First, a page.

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Live theater animates books for preschoolers

A caterpillar crawling across the lawn

They may be decades away from appreciating Shakespeare, but kids as young as 3 years old can enjoy and benefit from watching live theater, especially if the plays are based on books they know and love, according to Childsplay, an Arizona-based theater company that has been producing professional theater productions for children for over 40 years.

Even the youngest audience members light up when the curtains open, said Laura Berger, education programs manager for Childsplay.

“It is really exciting and engaging for them. But the magic is really in what it does for a child’s ability to develop empathy,” she said. “Seeing the story on stage, and seeing that story from the different characters’ points of view, helps children develop theory of mind. That’s the brain’s ability to realize that what I’m experiencing is different than what you are experiencing.”

Helping more preschoolers experience that first live play is a main goal of Childsplay’s focus on field trips and school performances. Over the next month, about 10,000 children, teachers and families will attend the current production – an adaptation of Eric Carle’s “The Very Hungry Caterpillar” created by Jonathan Rockefeller at the Herberger Theater Center in Phoenix.

This play will bring the iconic picture book to life through puppetry and Childsplay actors who clearly understand the power of play. First Things First is a sponsor of the production, to help reach more preschoolers through weekday student matinee performances that supplement weekend family performances.

Another way that Childsplay extends the reach of its theater program is through professional development trainings for teachers. Berger said the vast majority of trainings are for preschool teachers.

“It’s all about using drama as a literacy tool,” she said. “We help them take a storybook in their curriculum and teach them how to infuse story time with creative drama.”

Encouraging kids to act out stories is a way to encourage “embodied cognition,” or using the body to learn, Berger said. “When a preschooler is up on their feet and moving around while learning a new concept, it embeds that information in their brains in a totally different way than if they are passively listening to a story.”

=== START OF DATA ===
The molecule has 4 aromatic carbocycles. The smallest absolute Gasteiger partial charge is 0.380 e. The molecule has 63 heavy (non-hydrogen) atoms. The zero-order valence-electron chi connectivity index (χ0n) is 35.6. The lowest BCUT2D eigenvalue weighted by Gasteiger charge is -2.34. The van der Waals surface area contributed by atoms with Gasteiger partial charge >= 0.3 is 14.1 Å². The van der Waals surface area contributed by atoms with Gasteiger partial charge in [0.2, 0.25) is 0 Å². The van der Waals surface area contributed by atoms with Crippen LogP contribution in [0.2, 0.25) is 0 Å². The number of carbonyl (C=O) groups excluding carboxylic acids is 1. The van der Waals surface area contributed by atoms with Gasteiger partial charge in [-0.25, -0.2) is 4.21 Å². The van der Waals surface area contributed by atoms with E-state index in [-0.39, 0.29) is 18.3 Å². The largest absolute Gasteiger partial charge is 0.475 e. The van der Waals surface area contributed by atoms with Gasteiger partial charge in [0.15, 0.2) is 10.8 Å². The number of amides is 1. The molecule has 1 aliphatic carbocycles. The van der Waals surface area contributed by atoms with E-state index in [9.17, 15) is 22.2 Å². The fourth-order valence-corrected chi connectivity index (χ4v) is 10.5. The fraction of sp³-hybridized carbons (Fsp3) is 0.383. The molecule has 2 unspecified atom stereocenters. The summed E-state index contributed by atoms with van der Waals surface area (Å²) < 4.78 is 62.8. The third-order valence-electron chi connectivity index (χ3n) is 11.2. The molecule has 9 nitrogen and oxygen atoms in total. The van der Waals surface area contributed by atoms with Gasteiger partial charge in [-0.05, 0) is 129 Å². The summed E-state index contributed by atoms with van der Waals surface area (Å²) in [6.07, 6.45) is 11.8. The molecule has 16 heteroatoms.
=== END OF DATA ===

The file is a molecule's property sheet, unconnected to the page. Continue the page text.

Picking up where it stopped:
In fact, research by ASU psychology professor Arthur Glenberg explores the different parts of the brain used for reading comprehension and found that learning is boosted when children act out what they are reading. Studies found that acting out what they are reading helps the story come alive and allows kids to be more able to map the words to their experiences and better understand what they’re reading.

Since the majority of Childsplay productions are based on books, Berger said seeing the story acted out on stage has similar effects.

“I think it can solidify connections that a child makes to a story,” she said.

But, even more importantly, is the wonder that a live production inspires, Berger said.

Witnessing “the awe that children experience,” is one of the best parts of her job, she said, and she expects to see that once again when the new production opens, with its larger-than-life puppets. “The magic will be in seeing the life-size caterpillar come out on stage, literally watching that beloved character crawl off of the page onto the stage.”

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